"The Overture" is Thailand's submission to the 2004 Academy Awards and to some degree that "honor" puts the film into a very neat nutshell. At a time when the Thai government is doing its best to clean up its image as a haven for sex tourists and discouraging horror/bar life films like "P" from being distributed, "The Overture" is the perfect antidote. It's a classy production that is seeped in tradition, honor and culture. It is very mainstream and would have felt right at home as a Merchant-Ivory film. This isn't necessarily a knock on the film - just a warning to those who don't like films without an ounce of irony and that take themselves very seriously. This is almost certainly one of the many films that "Bangkok Loco" makes much fun of. I enjoyed the film, but at the same time I sort of felt I was in a class being sponsored by the Thai Tourist Board.

The film is apparently based loosely on the life of Luang Pradith Phairao - a famous ranard-ek player who lived from the late 1800's to the 1940's. The ranard-ek is similar to a xylophone except it is made of wood. At least back before traditional Thai music lost out to rock and roll, the ranard-ek player was like the lead guitar player and received all the fame and the babes. In parallel story-telling, the film traces the life of Som as both a young man and as an older man coming to his last days. It is an interesting way to depict his life and it adds a definite layer of emotion to the story - as a young man he comes to understand the importance of tradition and his role in that while as an old man he is attempting to make sure that this tradition outlives him.
Som (Anuchit Saphanphong) grows up with an intense need to play the ranard-ek and though his father initially refuses to allow him - his older brother had been killed by a rival ranard-ek player! - he eventually has to give in to his son's natural born talent. Som becomes a bit of a hotshot though and skips practices or does the star turn while playing the instrument in public. By the time Som is a young man his talent has begun to spread around the country and he is challenged to a duel - a common practice at the time. After he wipes the smirk off his arrogant challenger, Som is on top of the world until he hears the great master Khun (Narongit Tosa-nga - a true life current master of the ranard-ek) play and goes through a crisis of confidence. Later after Som is hired by the Royal family he has to face both his fears and Khun in virtuoso duel that nearly reaches a level of over the top absurdity.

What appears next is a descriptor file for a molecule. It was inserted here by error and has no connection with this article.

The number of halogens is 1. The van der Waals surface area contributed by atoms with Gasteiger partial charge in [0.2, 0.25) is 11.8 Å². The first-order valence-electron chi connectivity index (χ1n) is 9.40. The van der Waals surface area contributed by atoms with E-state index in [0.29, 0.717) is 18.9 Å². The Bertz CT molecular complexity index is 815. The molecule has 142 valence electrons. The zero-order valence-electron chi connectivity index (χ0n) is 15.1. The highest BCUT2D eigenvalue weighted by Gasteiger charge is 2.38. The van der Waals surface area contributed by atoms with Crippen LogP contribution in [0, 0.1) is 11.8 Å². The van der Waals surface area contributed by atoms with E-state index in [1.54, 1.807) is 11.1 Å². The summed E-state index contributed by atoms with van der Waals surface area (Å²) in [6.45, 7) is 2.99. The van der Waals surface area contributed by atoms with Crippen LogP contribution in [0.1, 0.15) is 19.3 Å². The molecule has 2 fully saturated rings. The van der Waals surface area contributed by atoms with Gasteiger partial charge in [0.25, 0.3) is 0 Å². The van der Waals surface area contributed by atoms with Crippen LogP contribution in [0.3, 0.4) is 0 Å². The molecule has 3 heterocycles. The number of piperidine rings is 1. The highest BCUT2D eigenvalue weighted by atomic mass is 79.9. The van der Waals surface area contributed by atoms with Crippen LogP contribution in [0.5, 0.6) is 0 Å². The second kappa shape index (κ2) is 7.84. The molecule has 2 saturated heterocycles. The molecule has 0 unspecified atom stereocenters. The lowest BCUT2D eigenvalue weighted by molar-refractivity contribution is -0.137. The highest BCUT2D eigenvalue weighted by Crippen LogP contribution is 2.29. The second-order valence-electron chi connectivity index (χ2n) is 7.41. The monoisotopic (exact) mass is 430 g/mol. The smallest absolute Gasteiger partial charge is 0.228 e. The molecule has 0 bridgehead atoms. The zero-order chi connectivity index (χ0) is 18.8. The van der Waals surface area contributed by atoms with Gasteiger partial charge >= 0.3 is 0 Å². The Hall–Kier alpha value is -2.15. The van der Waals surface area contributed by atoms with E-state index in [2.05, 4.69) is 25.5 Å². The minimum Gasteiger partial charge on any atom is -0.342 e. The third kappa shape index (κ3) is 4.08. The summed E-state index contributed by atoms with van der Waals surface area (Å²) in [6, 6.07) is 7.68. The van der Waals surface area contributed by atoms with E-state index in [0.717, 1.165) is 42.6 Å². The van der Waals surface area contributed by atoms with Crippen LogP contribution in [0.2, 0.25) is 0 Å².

The segment that follows Som as an older man (Adul Dulyart) takes place in the last years of W.W.II and the military Thai government is trying to stamp out all the old traditions and put a modern face on Thailand. One of these old traditions is the playing of the ranard-ek, but Som refuses to bow down to the authorities in a very moving scene. The film has no surprises and is chock full of the underdog clichés that are rampant in all films of this kind. Think of it as martial arts instead of a ranard-ek and you have seen it a few hundred times - even including a drunken master! Even so, it is still well done and manages to hold your attention with the terrific music, solid performances and some small lovely scenes. One scene in particular was a favorite - Som as an old man is now a teacher and his son brings home a piano to play jazz on. One expects this will lead to a conflict between father and son over tradition, but instead Som asks his son to play, listens and then joins in on a wonderful jazz duet of piano and ranard-ek.

The film has heavyweight producers - Nonzee Nimibutr and Prince Yukol - and certainly the production values are topnotch. Unfortunately, the Thai DVD has no subtitles but it has been picked up in the U.S. by Kino and they will be releasing the film later this year with the DVD coming out at some later time. I saw it with subs at a film festival.

My rating for this film: 6.5